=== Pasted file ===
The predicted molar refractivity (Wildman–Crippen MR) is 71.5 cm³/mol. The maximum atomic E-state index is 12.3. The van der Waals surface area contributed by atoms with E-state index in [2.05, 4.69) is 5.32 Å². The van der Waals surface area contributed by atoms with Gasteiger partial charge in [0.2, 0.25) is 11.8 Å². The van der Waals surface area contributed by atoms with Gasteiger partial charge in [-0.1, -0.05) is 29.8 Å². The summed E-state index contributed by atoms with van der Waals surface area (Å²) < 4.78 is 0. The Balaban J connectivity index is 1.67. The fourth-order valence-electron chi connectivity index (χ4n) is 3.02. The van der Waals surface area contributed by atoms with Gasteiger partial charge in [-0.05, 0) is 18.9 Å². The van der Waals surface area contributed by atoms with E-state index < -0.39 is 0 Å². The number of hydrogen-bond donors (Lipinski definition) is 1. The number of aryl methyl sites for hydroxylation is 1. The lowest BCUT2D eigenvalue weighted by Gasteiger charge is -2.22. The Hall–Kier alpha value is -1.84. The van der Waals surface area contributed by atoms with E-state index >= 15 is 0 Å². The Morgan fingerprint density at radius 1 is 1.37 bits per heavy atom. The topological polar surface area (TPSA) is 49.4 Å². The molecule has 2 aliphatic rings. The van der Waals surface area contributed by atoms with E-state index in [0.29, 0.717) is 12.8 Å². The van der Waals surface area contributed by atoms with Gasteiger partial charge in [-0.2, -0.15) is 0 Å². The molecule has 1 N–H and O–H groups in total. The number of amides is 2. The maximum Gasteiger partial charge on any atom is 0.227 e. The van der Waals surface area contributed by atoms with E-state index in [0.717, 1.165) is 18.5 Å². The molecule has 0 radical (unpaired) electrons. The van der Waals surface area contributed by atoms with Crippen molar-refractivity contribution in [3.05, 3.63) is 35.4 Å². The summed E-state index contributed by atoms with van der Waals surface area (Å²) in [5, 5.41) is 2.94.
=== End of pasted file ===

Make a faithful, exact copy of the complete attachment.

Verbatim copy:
The predicted molar refractivity (Wildman–Crippen MR) is 71.5 cm³/mol. The maximum atomic E-state index is 12.3. The van der Waals surface area contributed by atoms with E-state index in [2.05, 4.69) is 5.32 Å². The van der Waals surface area contributed by atoms with Gasteiger partial charge in [0.2, 0.25) is 11.8 Å². The van der Waals surface area contributed by atoms with Gasteiger partial charge in [-0.1, -0.05) is 29.8 Å². The summed E-state index contributed by atoms with van der Waals surface area (Å²) < 4.78 is 0. The Balaban J connectivity index is 1.67. The fourth-order valence-electron chi connectivity index (χ4n) is 3.02. The van der Waals surface area contributed by atoms with Gasteiger partial charge in [-0.05, 0) is 18.9 Å². The van der Waals surface area contributed by atoms with E-state index < -0.39 is 0 Å². The number of hydrogen-bond donors (Lipinski definition) is 1. The number of aryl methyl sites for hydroxylation is 1. The lowest BCUT2D eigenvalue weighted by Gasteiger charge is -2.22. The Hall–Kier alpha value is -1.84. The van der Waals surface area contributed by atoms with E-state index >= 15 is 0 Å². The Morgan fingerprint density at radius 1 is 1.37 bits per heavy atom. The topological polar surface area (TPSA) is 49.4 Å². The molecule has 2 aliphatic rings. The van der Waals surface area contributed by atoms with E-state index in [0.29, 0.717) is 12.8 Å². The van der Waals surface area contributed by atoms with Gasteiger partial charge in [-0.2, -0.15) is 0 Å². The molecule has 1 N–H and O–H groups in total. The number of amides is 2. The maximum Gasteiger partial charge on any atom is 0.227 e. The van der Waals surface area contributed by atoms with E-state index in [0.717, 1.165) is 18.5 Å². The molecule has 0 radical (unpaired) electrons. The van der Waals surface area contributed by atoms with Crippen molar-refractivity contribution in [3.05, 3.63) is 35.4 Å². The summed E-state index contributed by atoms with van der Waals surface area (Å²) in [5, 5.41) is 2.94.